Category Archives: The #American Revolution

Betty Zane, Heroine of #Wheeling, West Virginia


A True Story of a #West Virginia Heroine

Heroism of Miss Elizabeth Zane by Nagel & Weingaertner

Heroism of Miss Elizabeth Zane by Nagel & Weingaertner


During the #American Revolution, Wheeling, West Virginia, was a small garrison on the edge of the frontier.  It was called Fort Henry, named after Gov. Patrick Henry.  On September 10, 1782, the area’s settlers learned of an imminent attack by British soldiers and their Indian allies, the Shawnees, Mingos, Delawares, and Wyandots.  The next day sixteen-year-old Elizabeth (Betty) Zane hurried into Fort Henry, along with about forty others.  (Three of Betty’s older brothers, Ebenezer, Jonathan, and Silas, had begun settlement of the area in 1769.  Now Silas was in command of the fort.)

Ebenezer and Jonathan chose to stay behind in Ebenezer’s log house, built as strong as any fortress.  (Ebenezer’s house had once been burned to the ground by Indians and he vowed never to leave it again during an attack.)

Back in Fort Henry, about 20 men fought hard against their attackers.  They were outnumbered 15 to 1, but they had a small cannon and men who would fight to the death.  Betty Zane molded bullets for the fighters as the siege continued.  Then came a horrible discovery: Fort Henry was almost out of gunpowder.  The fort and every man, woman, and child in it was doomed!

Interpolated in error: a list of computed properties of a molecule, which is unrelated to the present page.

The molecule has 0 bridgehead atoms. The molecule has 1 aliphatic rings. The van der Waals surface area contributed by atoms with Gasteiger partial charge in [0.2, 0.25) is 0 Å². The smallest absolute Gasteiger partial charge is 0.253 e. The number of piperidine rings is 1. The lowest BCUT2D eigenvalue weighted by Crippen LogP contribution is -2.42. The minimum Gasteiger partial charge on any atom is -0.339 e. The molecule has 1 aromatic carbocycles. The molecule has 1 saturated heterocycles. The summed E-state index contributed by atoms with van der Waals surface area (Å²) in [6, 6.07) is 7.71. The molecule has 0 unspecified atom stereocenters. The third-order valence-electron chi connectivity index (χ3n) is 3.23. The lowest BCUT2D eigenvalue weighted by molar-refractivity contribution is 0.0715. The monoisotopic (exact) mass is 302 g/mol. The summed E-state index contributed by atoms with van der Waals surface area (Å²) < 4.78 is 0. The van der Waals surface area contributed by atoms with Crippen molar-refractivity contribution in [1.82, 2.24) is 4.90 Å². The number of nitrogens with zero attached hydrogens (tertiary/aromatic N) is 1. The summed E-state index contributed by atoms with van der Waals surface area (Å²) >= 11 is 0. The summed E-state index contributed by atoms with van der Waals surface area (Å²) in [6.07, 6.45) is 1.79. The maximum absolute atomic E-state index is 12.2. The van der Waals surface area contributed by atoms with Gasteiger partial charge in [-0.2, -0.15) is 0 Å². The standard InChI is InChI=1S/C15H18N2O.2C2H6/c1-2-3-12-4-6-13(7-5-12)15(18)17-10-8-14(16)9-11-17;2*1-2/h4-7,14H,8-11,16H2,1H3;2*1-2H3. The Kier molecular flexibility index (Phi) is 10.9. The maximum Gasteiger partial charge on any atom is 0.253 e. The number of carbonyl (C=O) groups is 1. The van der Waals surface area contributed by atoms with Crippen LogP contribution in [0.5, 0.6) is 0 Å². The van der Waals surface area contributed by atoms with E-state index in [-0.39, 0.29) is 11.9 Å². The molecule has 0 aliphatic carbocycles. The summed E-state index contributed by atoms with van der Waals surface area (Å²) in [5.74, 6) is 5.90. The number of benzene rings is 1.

The defenders knew that Betty’s brother, Ebenezer Zane, had several kegs of gunpowder stored in his house, if only they could get to it.  Volunteers offered to run 100 yards to the Zane house to get the gunpowder, but only one was chosen — Betty.  She convinced the men that they could not be spared, and besides, she could run as fast as any of them, if not faster.  The heavy wooden gate was swung open and Betty ran almost the length of a football field to her brother’s house.  The Indians spotted her but did nothing except shout “Squaw!  Waugh!”

Ebenezer flung open the door to his house.  After a quick explanation, he slashed a keg of gunpowder and poured the contents into a tablecloth.  Betty threw the bundle over her shoulder.  She flew out of the house and dashed across the open field, but this time the Indians were suspicious.  Bullets began to fly around her, ripping into her clothes and striking her arm, but Betty ran on, determined to reach the fort.

Several defenders of #Fort Henry pulled open the wooden gate.  Betty ran through the opening with the precious gunpowder on her back.  The siege continued for one more day and night until reinforcements arrived.  The following day the attackers gave up and left.

#Betty Zane has gone down in history as the courageous teenager who saved the early settlers of Wheeling, West Virginia, from certain death.  Her great-grandnephew was Zane Grey, author of over 90 books, mainly Westerns.